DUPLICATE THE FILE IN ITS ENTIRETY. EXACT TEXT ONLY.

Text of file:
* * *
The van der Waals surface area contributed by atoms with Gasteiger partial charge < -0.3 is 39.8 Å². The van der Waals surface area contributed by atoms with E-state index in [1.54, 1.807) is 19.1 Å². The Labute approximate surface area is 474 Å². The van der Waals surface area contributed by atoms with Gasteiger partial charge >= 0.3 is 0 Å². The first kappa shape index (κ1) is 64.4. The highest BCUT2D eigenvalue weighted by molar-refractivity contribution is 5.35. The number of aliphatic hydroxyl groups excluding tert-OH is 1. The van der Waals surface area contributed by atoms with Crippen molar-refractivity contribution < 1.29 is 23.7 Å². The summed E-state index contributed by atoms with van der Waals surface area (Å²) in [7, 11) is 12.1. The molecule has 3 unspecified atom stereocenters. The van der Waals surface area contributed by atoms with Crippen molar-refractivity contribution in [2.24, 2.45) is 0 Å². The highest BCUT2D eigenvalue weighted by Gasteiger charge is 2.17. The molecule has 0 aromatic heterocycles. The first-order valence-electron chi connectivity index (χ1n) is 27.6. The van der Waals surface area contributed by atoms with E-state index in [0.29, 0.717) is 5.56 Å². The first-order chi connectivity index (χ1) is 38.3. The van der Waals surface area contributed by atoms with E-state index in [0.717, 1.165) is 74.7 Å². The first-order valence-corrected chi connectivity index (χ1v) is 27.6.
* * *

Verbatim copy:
The van der Waals surface area contributed by atoms with Gasteiger partial charge < -0.3 is 39.8 Å². The van der Waals surface area contributed by atoms with E-state index in [1.54, 1.807) is 19.1 Å². The Labute approximate surface area is 474 Å². The van der Waals surface area contributed by atoms with Gasteiger partial charge >= 0.3 is 0 Å². The first kappa shape index (κ1) is 64.4. The highest BCUT2D eigenvalue weighted by molar-refractivity contribution is 5.35. The number of aliphatic hydroxyl groups excluding tert-OH is 1. The van der Waals surface area contributed by atoms with Crippen molar-refractivity contribution < 1.29 is 23.7 Å². The summed E-state index contributed by atoms with van der Waals surface area (Å²) in [7, 11) is 12.1. The molecule has 3 unspecified atom stereocenters. The van der Waals surface area contributed by atoms with Crippen molar-refractivity contribution in [2.24, 2.45) is 0 Å². The highest BCUT2D eigenvalue weighted by Gasteiger charge is 2.17. The molecule has 0 aromatic heterocycles. The first-order valence-electron chi connectivity index (χ1n) is 27.6. The van der Waals surface area contributed by atoms with E-state index in [0.29, 0.717) is 5.56 Å². The first-order chi connectivity index (χ1) is 38.3. The van der Waals surface area contributed by atoms with E-state index in [0.717, 1.165) is 74.7 Å². The first-order valence-corrected chi connectivity index (χ1v) is 27.6.